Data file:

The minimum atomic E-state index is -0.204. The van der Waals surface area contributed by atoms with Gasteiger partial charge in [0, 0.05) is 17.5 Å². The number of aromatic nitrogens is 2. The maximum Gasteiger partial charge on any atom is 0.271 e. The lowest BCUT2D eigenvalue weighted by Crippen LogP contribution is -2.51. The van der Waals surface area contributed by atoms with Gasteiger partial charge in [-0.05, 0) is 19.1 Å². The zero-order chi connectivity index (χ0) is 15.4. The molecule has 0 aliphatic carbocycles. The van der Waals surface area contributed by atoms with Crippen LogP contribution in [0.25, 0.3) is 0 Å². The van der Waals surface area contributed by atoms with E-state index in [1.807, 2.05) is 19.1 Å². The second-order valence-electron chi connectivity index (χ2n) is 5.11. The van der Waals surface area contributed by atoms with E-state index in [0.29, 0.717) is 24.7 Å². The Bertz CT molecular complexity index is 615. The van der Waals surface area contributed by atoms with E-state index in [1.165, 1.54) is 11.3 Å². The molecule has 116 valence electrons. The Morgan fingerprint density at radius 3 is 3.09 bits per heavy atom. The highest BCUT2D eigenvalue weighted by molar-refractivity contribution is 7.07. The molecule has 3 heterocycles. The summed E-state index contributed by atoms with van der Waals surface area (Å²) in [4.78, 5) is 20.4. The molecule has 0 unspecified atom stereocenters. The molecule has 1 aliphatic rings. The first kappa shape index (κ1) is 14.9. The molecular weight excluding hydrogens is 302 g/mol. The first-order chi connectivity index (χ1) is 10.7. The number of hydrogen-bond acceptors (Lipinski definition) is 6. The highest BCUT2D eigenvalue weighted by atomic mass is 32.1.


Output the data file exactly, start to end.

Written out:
The minimum atomic E-state index is -0.204. The van der Waals surface area contributed by atoms with Gasteiger partial charge in [0, 0.05) is 17.5 Å². The number of aromatic nitrogens is 2. The maximum Gasteiger partial charge on any atom is 0.271 e. The lowest BCUT2D eigenvalue weighted by Crippen LogP contribution is -2.51. The van der Waals surface area contributed by atoms with Gasteiger partial charge in [-0.05, 0) is 19.1 Å². The zero-order chi connectivity index (χ0) is 15.4. The molecule has 0 aliphatic carbocycles. The van der Waals surface area contributed by atoms with Crippen LogP contribution in [0.25, 0.3) is 0 Å². The van der Waals surface area contributed by atoms with E-state index in [1.807, 2.05) is 19.1 Å². The second-order valence-electron chi connectivity index (χ2n) is 5.11. The van der Waals surface area contributed by atoms with E-state index in [0.29, 0.717) is 24.7 Å². The Bertz CT molecular complexity index is 615. The van der Waals surface area contributed by atoms with E-state index in [1.165, 1.54) is 11.3 Å². The molecule has 116 valence electrons. The Morgan fingerprint density at radius 3 is 3.09 bits per heavy atom. The highest BCUT2D eigenvalue weighted by molar-refractivity contribution is 7.07. The molecule has 3 heterocycles. The summed E-state index contributed by atoms with van der Waals surface area (Å²) in [4.78, 5) is 20.4. The molecule has 0 unspecified atom stereocenters. The molecule has 1 aliphatic rings. The first kappa shape index (κ1) is 14.9. The molecular weight excluding hydrogens is 302 g/mol. The first-order chi connectivity index (χ1) is 10.7. The number of hydrogen-bond acceptors (Lipinski definition) is 6. The highest BCUT2D eigenvalue weighted by atomic mass is 32.1.